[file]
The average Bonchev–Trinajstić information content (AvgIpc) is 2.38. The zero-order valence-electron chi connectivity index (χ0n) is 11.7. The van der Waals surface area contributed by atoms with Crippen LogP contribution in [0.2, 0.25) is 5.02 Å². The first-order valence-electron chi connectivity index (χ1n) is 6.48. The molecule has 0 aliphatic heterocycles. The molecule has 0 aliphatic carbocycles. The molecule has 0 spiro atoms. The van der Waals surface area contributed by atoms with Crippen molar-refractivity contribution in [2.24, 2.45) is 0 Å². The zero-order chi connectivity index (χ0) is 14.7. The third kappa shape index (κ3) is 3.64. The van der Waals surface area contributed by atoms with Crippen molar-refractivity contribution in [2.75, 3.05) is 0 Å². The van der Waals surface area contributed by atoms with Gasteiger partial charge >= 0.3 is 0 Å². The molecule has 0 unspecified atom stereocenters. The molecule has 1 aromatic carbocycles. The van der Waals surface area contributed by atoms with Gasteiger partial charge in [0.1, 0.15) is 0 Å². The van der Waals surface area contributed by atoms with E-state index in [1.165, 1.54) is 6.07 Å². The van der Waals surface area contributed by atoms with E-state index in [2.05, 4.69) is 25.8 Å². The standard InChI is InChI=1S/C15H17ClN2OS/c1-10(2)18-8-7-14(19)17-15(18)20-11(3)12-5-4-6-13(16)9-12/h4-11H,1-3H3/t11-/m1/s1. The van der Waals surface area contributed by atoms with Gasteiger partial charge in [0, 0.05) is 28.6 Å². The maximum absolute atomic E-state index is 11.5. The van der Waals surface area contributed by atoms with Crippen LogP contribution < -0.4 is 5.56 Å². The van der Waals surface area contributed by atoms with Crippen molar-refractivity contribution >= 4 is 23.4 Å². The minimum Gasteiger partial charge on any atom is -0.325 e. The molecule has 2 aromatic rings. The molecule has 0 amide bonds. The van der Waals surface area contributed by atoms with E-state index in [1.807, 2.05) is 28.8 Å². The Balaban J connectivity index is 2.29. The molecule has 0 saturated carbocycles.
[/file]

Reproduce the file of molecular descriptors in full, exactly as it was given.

The average Bonchev–Trinajstić information content (AvgIpc) is 2.38. The zero-order valence-electron chi connectivity index (χ0n) is 11.7. The van der Waals surface area contributed by atoms with Crippen LogP contribution in [0.2, 0.25) is 5.02 Å². The first-order valence-electron chi connectivity index (χ1n) is 6.48. The molecule has 0 aliphatic heterocycles. The molecule has 0 aliphatic carbocycles. The molecule has 0 spiro atoms. The van der Waals surface area contributed by atoms with Crippen molar-refractivity contribution in [2.24, 2.45) is 0 Å². The zero-order chi connectivity index (χ0) is 14.7. The third kappa shape index (κ3) is 3.64. The van der Waals surface area contributed by atoms with Crippen molar-refractivity contribution in [2.75, 3.05) is 0 Å². The van der Waals surface area contributed by atoms with Gasteiger partial charge >= 0.3 is 0 Å². The molecule has 0 unspecified atom stereocenters. The molecule has 1 aromatic carbocycles. The van der Waals surface area contributed by atoms with Gasteiger partial charge in [0.1, 0.15) is 0 Å². The van der Waals surface area contributed by atoms with E-state index in [1.165, 1.54) is 6.07 Å². The van der Waals surface area contributed by atoms with E-state index in [2.05, 4.69) is 25.8 Å². The standard InChI is InChI=1S/C15H17ClN2OS/c1-10(2)18-8-7-14(19)17-15(18)20-11(3)12-5-4-6-13(16)9-12/h4-11H,1-3H3/t11-/m1/s1. The van der Waals surface area contributed by atoms with Gasteiger partial charge in [0, 0.05) is 28.6 Å². The maximum absolute atomic E-state index is 11.5. The van der Waals surface area contributed by atoms with Crippen LogP contribution < -0.4 is 5.56 Å². The van der Waals surface area contributed by atoms with Crippen molar-refractivity contribution >= 4 is 23.4 Å². The minimum Gasteiger partial charge on any atom is -0.325 e. The molecule has 2 aromatic rings. The molecule has 0 amide bonds. The van der Waals surface area contributed by atoms with E-state index in [1.807, 2.05) is 28.8 Å². The Balaban J connectivity index is 2.29. The molecule has 0 saturated carbocycles.